Gravity's Rainbow

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What I did find were many vibrant and surprisingly active communities of the Post-Left; anti-civilization eco-anarchist groups scattered across various chat servers. Their style is witty and cutthroat, radically inclusive, multicultural, LGBTQ, pro-diversity, posting twenty-four hours a day at the speed of 4chan; “race/class/gender is a social construct and we must do away with all of it.”

They reject traditional strategies of collective bargaining and coalition building. They conceive of markets as, essentially, ahead of regulation. ‘How can progressivism be progressive if regulation itself is reactionary?’ Technological progress creates new markets faster than they can be regulated. Civilization means an inevitable drift to the right. Anything other than dismantling civilization is only a temporary stop-gap which by design cannot hold back the brutal efficiency of capitalist acceleration.

Source: Politigram & the Post-left by Joshua Citarella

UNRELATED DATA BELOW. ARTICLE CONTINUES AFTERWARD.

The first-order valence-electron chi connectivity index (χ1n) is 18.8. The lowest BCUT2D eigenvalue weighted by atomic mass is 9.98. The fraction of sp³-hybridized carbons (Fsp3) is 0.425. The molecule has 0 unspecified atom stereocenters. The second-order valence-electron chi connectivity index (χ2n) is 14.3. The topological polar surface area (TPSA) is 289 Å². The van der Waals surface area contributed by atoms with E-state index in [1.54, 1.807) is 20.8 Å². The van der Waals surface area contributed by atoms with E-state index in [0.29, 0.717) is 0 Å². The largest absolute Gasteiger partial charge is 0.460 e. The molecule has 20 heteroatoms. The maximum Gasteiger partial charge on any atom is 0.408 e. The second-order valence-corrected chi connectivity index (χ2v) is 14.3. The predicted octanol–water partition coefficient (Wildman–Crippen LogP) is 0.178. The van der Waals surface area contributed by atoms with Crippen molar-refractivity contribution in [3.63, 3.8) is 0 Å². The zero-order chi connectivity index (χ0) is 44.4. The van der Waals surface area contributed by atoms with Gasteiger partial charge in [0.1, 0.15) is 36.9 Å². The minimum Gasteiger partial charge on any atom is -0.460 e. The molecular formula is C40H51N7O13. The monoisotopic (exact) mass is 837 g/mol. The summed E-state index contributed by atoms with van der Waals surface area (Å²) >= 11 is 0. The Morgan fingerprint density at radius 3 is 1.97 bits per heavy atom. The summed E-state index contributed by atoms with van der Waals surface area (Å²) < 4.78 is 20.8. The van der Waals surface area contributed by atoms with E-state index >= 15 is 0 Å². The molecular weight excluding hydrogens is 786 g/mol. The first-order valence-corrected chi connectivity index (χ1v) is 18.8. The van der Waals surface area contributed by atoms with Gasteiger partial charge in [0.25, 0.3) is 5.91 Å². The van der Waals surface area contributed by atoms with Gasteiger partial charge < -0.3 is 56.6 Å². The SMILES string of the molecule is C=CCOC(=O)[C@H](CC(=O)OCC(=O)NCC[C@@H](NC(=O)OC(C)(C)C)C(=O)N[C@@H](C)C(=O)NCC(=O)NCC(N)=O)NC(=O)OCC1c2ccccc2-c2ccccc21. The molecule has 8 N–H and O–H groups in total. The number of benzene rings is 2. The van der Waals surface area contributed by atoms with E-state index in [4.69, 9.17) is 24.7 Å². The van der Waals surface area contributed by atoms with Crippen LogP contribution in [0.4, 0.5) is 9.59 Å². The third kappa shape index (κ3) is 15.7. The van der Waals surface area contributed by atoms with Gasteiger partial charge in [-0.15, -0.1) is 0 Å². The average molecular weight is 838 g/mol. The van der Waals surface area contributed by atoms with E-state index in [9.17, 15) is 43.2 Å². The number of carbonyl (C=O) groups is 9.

December 16, 2018
by sarcozona
1 Comment

Increasing housing density along arterial roads just reinforces inequality

Vancouver is densifying in areas that will make people sick and exacerbate inequality. Vancouver has a housing affordability crisis. They are trying to make homes more affordable by building more of them, and they’re primarily building in dense strips along … Continue reading

Oligarchic control compromises a society’s ability to make correct decisions in the face of existential threats.

Citizens in countries such as Canada, the United States, Australia, or the Eurozone members, would generally consider themselves to be living in democratic societies. However, when the political systems of Western democracies are scrutinized, clear and pervasive signs of oligarchy emerge.

A 2014 study by American political scientists Martin Gilens and Benjamin Page revealed that the great majority of political decisions made in the United States reflect the interests of elites. After studying nearly 1,800 policy decisions passed between 1981 and 2002, the researchers argued that “both individual economic elites and organized interest groups (including corporations, largely owned and controlled by wealthy elites) play a substantial part in affecting public policy, but the general public has little or no independent influence.”

Source: The Ecological Crisis is a Political Crisis – Resilience